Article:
- Ford reported sales of 175,918 new vehicles in October, down by 4% from a year ago but a far narrower loss than in prior months.
- The sales mark Ford's best sales by volume since April and the first time since May that the company hasn't reported a double-digit monthly loss compared with 2020.
- New U.S. vehicle sales were down by about 21% last month compared with a year earlier, according to Cox Automotive.
DETROIT — Ford Motor's U.S. vehicle sales showed positive signs of recovery from an ongoing shortage of semiconductor chips that's wreaked havoc on the global automotive industry this year.
The Detroit automaker on Wednesday reported sales of 175,918 new vehicles in October, down by 4% from a year ago but a far narrower loss than in prior months. The sales mark Ford's best sales by volume since April and the first time since May that the company hasn't reported a double-digit monthly loss compared with 2020.
"Continuous improvement in inventories and new products made Ford the best-selling automaker in America for the second month in a row, which was last accomplished 23 years ago," said Andrew Frick, Ford vice president of U.S. and Canada sales. "Retail sales improved 16%, relative to September, with retail share up 1.6 percentage points."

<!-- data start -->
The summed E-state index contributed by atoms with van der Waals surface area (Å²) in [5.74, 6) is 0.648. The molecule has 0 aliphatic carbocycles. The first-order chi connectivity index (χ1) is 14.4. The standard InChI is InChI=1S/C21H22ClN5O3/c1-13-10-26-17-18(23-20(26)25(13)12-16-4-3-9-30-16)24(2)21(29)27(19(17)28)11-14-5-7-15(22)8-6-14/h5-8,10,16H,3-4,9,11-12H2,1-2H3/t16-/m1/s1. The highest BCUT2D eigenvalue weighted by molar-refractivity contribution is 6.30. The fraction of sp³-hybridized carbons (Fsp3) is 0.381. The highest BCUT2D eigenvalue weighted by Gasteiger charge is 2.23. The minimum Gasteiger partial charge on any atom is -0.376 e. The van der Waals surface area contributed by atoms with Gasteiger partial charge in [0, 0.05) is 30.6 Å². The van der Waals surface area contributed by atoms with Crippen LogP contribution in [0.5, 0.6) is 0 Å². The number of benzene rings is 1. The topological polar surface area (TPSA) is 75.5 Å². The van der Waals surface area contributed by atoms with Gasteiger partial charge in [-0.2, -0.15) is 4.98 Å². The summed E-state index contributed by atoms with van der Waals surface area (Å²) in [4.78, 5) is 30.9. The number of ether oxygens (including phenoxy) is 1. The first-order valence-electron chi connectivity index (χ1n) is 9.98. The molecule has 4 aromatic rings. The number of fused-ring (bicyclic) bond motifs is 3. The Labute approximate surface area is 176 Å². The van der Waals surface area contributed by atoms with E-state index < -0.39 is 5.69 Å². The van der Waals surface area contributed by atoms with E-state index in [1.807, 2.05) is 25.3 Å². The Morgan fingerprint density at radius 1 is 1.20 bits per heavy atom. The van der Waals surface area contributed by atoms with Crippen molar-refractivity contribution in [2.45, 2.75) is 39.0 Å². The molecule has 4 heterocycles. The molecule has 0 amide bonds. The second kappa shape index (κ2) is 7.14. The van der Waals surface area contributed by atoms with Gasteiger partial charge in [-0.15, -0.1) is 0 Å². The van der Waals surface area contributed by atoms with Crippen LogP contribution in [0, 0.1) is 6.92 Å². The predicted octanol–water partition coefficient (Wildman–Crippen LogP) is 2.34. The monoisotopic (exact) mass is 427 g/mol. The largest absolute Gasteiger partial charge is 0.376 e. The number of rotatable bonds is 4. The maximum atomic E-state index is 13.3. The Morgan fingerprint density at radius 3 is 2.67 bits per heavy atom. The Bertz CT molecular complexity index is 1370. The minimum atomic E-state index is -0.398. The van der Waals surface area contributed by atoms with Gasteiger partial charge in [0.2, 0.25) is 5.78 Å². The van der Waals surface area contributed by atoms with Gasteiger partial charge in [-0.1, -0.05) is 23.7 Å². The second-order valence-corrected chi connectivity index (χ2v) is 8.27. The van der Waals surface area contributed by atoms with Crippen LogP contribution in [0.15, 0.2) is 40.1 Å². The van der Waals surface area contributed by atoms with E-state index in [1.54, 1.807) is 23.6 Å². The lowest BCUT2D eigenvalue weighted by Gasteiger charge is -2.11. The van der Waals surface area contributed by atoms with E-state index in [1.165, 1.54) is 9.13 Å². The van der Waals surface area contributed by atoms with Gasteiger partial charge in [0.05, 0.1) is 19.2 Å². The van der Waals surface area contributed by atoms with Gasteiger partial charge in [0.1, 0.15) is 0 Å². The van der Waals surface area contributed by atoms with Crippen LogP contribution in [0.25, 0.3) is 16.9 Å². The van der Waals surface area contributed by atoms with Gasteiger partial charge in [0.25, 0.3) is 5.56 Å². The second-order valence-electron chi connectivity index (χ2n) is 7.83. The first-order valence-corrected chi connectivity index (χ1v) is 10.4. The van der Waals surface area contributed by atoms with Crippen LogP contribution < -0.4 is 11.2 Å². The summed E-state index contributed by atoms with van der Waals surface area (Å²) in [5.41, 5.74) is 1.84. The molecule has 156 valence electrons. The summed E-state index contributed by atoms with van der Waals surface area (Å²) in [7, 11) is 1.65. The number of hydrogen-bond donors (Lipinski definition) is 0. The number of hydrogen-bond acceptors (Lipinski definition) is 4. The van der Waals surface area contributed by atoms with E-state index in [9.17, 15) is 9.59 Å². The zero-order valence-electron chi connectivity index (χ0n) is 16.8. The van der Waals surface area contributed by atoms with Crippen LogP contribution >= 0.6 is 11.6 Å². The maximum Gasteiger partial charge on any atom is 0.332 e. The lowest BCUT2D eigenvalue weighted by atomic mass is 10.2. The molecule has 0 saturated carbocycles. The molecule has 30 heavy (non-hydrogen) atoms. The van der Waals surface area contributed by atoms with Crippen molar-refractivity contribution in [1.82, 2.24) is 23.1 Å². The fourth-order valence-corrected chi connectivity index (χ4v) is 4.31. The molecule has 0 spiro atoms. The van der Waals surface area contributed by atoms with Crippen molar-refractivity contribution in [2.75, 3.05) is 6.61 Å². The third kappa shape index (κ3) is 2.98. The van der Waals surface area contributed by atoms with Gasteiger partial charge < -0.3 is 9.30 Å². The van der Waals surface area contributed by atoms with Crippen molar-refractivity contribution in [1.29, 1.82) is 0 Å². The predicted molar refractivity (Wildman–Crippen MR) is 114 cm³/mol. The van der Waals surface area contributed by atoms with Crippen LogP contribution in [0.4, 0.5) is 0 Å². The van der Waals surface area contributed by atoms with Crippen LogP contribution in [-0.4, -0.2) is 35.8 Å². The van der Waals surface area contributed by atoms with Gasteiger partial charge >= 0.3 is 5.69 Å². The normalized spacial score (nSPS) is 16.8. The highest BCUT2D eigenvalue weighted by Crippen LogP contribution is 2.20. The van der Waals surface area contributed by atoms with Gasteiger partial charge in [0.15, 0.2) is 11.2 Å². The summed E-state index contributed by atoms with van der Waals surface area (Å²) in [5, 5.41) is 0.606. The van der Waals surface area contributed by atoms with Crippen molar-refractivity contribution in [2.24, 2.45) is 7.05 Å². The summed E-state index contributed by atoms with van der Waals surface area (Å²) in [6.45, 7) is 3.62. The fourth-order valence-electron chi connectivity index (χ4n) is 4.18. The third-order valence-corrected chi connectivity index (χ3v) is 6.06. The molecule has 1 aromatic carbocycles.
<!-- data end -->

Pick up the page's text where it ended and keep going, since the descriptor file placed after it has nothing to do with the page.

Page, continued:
In another positive note, Ford said vehicle inventories, which have been at record lows due to the chip shortage, increased by 7,000 units from a month earlier to 243,000 cars and trucks.
Ford's sales last month outpaced the industry, according to Cox Automotive. The auto research company on Wednesday estimated new U.S. vehicle sales were down by about 21% compared with October 2020. That's better than Cox's initial forecast of a 30% decline.
"The market is still experiencing very low inventory and correspondingly low incentives, but the worst is likely behind us," Cox said in a release.
Ford's October sales come a week after the company nearly doubled Wall Street's earnings expectations for the third quarter and raised its full-year adjusted earnings guidance to between $10.5 billion and $11.5 billion, up from between $9 billion and $10 billion.
However, Ford isn't in the clear regarding its supply of semiconductor chips just yet. CFO John Lawler last week said the company expects the chip shortage to continue into next year and potentially, to a far lesser extent, into 2023.
Lawler said Ford expects a 10% increase in wholesale vehicle volumes in 2022 compared with this year, as the semiconductor shortage continues to impact the business.